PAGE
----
Title: Dear Life: Stories
Author: Alice Munro
Publication Year: 2012
Publisher: Random House Audio
Date Completed: February - 2013
In the past I've tended to pass on short story collections but I've been trying to step out of my comfort zone a bit. This collection was a good choice for me.
Dear Life: Stories, by Alice Munro is a collection of 14 stories, most of them are set in the 1940s-1950s and take place in rural areas of Canada - probably somewhere near Ontario. Most of the stories had characters that are easy to feel for -- often flawed or with lives in turmoil. The characters and settings are what appealed to me the most. The stories seem very plausible and in many cases the readers, once they finish a particular story, will be left to form their own conclusions.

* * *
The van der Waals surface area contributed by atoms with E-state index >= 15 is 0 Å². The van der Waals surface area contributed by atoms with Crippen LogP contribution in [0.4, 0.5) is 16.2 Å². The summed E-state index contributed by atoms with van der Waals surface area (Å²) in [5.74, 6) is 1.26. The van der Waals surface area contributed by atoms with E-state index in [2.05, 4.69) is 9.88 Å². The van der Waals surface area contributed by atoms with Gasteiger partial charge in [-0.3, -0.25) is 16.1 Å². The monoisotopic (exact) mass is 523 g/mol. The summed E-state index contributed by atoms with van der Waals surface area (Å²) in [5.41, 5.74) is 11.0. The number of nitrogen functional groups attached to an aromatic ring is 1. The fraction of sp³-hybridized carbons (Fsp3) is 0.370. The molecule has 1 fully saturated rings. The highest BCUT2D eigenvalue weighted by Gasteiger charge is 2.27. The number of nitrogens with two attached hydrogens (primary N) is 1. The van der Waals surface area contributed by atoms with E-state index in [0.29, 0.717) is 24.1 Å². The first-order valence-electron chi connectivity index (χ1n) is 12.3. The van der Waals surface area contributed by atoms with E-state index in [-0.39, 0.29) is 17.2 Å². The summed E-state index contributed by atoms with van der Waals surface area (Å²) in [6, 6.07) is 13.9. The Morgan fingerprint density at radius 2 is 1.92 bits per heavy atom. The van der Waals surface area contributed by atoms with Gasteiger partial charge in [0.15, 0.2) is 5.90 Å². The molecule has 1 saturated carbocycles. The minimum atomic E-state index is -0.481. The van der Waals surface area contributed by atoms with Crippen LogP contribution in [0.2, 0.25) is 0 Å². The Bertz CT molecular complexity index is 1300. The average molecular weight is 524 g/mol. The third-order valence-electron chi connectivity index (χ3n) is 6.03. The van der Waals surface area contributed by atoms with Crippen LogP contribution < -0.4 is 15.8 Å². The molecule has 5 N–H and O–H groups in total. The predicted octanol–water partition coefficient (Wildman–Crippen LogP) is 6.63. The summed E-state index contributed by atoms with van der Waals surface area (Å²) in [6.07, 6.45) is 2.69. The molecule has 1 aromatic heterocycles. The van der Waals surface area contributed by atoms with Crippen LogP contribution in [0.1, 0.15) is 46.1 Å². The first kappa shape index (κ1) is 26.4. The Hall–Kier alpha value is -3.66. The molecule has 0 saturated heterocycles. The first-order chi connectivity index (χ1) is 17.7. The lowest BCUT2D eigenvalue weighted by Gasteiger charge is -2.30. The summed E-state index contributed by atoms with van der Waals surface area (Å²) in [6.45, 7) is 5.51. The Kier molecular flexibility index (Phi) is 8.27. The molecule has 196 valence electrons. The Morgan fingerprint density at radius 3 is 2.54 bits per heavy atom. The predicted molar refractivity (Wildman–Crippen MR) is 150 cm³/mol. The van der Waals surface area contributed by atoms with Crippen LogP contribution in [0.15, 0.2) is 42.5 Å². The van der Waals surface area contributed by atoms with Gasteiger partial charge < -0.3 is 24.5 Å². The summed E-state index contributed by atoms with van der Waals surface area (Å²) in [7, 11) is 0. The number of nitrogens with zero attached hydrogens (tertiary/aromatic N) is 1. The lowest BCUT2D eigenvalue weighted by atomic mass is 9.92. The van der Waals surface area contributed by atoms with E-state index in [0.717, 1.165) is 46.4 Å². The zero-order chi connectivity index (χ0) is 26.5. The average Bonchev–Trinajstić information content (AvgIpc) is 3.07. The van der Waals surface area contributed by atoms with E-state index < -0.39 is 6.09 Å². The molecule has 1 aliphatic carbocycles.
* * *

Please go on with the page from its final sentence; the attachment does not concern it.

Some of stories in this collection that resonated with me the most were: In Sight of the Lake, story about a woman who seeks out a doctor to help her with her memory loss. Also, Pride, a story about a wealthy girl and a disabled boy who grew up in the same town and as adults have a somewhat awkward friendship. I also really enjoyed Amundsen, about a young woman who travels to a remote area to teach in a sanitarium for individuals who have contracted TB. Sadly, she lets herself be seduced by the doctor in charge and begins a no-win relationship.
The final (4) stories Munro wrote are called, The "Finale" are autobiographical in nature. Munro is 81 and it seems clear that through this collection she is looking back at her "Dear Life", and those I found bittersweet. Although most of the stories are a little sad, I did not find them depressing. Most involve a significant event that changes the lives of one or more of the people involved.
I would definitely recommend this short story collection. The audio book (Random House Audio) was read by Kimberly Farr and Arthur Morey who did a very good job.